Scientists have uncovered what they say could be important new genetics clues about autism.

In a set of three papers being published in Thursday’s issue of the journal Neuron, researchers at the Cold Spring Harbor Laboratory, Yale University and Columbia University report provocative results from analyses of the genes from about 1,000 families. They hope the findings can lead to important insights into what causes the disorder and possibly better treatments.

Autism can be a devastating condition marked by difficulties interpreting common social cues and interacting with other people.

Two of the teams of researchers searched for so-called copy number variants -- duplications or deletions in one or more portions of DNA -- in the genes of members of families in which one child was diagnosed with autism but another was not. The researchers compared the DNA from siblings with and without the condition.

Michael Wigler and his colleagues at Cold Spring found more new mutations--those not inherited from parents--in the children with autism than in their siblings who did not have the condition. They identified at least 250 to 300 variations that appeared to be associated with the condition. The mutations appeared much more likely to cause autism in males than in females. That makes sense since boys are much more likely to get autism than are girls. But it raises questions about whether the mutations may cause other conditions in females, perhaps later in life, the researchers say. Females are more prone to other conditions, such as the eating disorders anorexia., the researchers noted.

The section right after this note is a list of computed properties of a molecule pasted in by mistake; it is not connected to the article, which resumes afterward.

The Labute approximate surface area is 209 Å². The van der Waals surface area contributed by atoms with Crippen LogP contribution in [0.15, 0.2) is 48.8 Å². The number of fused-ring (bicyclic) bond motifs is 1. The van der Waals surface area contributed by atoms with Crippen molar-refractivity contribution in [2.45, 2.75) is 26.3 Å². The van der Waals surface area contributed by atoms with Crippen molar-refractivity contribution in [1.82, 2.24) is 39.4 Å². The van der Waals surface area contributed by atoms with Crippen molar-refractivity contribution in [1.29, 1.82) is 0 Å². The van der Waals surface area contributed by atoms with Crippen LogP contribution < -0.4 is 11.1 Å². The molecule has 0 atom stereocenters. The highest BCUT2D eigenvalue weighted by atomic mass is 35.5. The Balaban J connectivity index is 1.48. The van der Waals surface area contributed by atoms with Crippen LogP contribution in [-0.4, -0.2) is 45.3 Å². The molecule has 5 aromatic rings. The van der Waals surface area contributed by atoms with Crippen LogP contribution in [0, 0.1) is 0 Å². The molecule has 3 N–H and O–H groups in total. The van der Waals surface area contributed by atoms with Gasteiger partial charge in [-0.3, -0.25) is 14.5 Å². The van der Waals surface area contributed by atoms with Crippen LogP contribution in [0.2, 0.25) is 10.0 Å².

An analysis of the mutations conducted by Dennis Vitkup of Columbia and colleagues indicate that at least some of the mutations occur in genes that play a role in normal brain development, including the development of structures known as “synapses.” Synapses are the junctions between brain cells that enable neurons to communicate with one another.

The third analysis, led by by Matthew State of Yale and colleagues, group found an association between mutations and autism that, when deleted, also play a role in Williams syndrome, a rare developmental disorder. People with that condition tend to be highly social, sensitive and empathetic. In contrast, people with autism have difficulty interpreting social cues and interacting with others.

“This relatively small genomic interval clearly holds important clues to understanding the social brain,” State said in a statement.

But given the large number of genetic variations that the analyses have identified, the findings indicate that the condition is extremely complicated, the researcher said.

“The diversity implies that a treatment for one form of autism may have no value for the majority,” Wigler said.

In a fourth paper accompanying the research, Christian Schaaf of the Baylor College of Medicine said the findings were part of a “very exciting time for autism research,” which is “poised to move on” to finally unravel the mysterious condition.